Baek, Y. (2008). What makes teaches use technology in the classroom? Computers & Education, 50, 224-234 Blin, F., & Munro, M. (2008). Why hasnt technology disrupted academics teaching practices? Computers & Education, 50, 475-490 Boss, S. (2011). (ND). Overcoming technology barriers: How to innovate without extra money or support. Edutopia. Retrieved from: http://www.edutopia.org/technology-how-to- implement-classroom Ertmer, P., & Ottenbreit-Leftwich, A. (2010). Teacher technology change: How knowledge, confidence, beliefs, and culture intersect. Journal of Research on Technology in Education, 42 (3), 225-284 Google. (2011). Guide to going google. https://sites.google.com/a/googleapps.com/k12-guide- to-going-google/pd (accessed on: 5 October 2011). McCrea, B. (2009). Helping educators bridge the technology gap. The Journal. Retrieved from: http://thejournal.com/articles/2009/06/18/helping-educators-bridge-the-technology- gap.aspx Oud, J. (2009). Guildelines for effective online instruction using multimedia screencasts. Reference Services Review, 37 (2), 164-177 Sultan, N. (2010). Cloud computing for education: a new dawn? International Journal of Information Management, 30, 109-116


Appendix 1:
Initial Teacher Survey
1. 2. Name Content Area a. Art b. Business c. Language Arts d. Mathematics e. Performing Arts f. Physical Education g. Science h. Social Sciences i. World Languages Age a. 24 or younger b. 25-29 c. 30-34 d. 35-39 e. 40-44 f. 45-49 g. 50-54 h. 55-59 i. 60-64 j. 65 or older Years of Teaching Experience a. 5 or fewer b. 6-9 c. 10-14 d. 15-19 e. 20-24 f. 25-29 g. 30 or more Comfort Level with Technology a. Early Adopter b. Skeptical Adopter c. Reluctant Adopter Which type of technology training best works for you? a. Video Demonstration b. Lecture c. Over-the-Shoulder d. Self-Exploration How are you currently using DCSD Google Apps? (Please check all that apply.)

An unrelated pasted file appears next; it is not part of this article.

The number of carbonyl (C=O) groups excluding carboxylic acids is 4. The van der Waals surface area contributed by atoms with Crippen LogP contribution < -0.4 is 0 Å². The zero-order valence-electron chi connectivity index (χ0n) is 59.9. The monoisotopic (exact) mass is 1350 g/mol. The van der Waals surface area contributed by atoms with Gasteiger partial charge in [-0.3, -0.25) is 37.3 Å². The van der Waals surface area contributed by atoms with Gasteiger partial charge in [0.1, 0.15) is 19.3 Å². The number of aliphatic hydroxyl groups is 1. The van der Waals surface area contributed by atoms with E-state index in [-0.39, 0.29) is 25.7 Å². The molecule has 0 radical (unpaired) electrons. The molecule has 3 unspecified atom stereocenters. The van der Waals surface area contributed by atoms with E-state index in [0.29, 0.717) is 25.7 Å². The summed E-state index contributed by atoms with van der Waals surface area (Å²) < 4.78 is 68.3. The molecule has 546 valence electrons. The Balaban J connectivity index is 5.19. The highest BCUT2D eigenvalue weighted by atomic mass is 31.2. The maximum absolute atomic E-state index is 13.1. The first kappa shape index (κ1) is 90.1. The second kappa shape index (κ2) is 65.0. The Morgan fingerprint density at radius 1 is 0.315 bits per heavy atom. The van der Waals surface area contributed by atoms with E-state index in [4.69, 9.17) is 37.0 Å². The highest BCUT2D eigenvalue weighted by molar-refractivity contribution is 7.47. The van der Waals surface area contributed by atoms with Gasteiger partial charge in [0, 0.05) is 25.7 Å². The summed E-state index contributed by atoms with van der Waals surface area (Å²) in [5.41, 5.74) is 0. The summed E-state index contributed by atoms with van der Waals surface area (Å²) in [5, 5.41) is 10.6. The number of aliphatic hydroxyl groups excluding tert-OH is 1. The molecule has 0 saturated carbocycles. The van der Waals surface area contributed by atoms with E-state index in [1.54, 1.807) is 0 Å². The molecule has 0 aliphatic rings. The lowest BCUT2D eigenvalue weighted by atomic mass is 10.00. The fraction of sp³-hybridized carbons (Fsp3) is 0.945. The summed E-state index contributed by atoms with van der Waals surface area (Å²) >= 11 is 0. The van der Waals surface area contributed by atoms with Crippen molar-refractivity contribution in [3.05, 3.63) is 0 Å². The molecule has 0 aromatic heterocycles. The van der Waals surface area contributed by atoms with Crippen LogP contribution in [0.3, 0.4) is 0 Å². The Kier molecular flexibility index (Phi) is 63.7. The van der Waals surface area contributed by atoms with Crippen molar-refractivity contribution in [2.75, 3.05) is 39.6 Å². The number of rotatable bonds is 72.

a. Email b. Calendar c. Docs d. Sites Do you currently use Google Apps with your students? a. Yes b. No


Appendix 2:
Teacher Interview Questions
1. 2. 3. What about integrating technology in your classroom worries you the most? Should the district provide training for Google Apps (and other technologies) or should we design and implement a Castle View training program? Should CVHS students be expected to use their @s.dcsdk12.org Google Apps email accounts?


Appendix 3:
Final Teacher Survey
1. 2. Did you attend any of the Drop In training sessions? a. Yes b. No If Yes to Question #1, how helpful was (were) the session(s)? a. Very Helpful b. Somewhat Helpful c. Not Helpful Did you visit the Resource Site? a. Yes b. No, not yet Did you (purposefully) watch any of the resource videos? a. Yes b. No, not yet If Yes to Question #4, how helpful was (were) the resource video(s) you watched? a. Very Helpful b. Somewhat Helpful c. Not Helpful Did you reference (email, conversation, in passing) a colleague to the Resource Site? a. Yes b. No, not yet If yes to number 6, have you implemented Google Apps into your teaching? a. Yes b. No, not yet c. No, Im not planning to

3. 4. 5.

6. 7.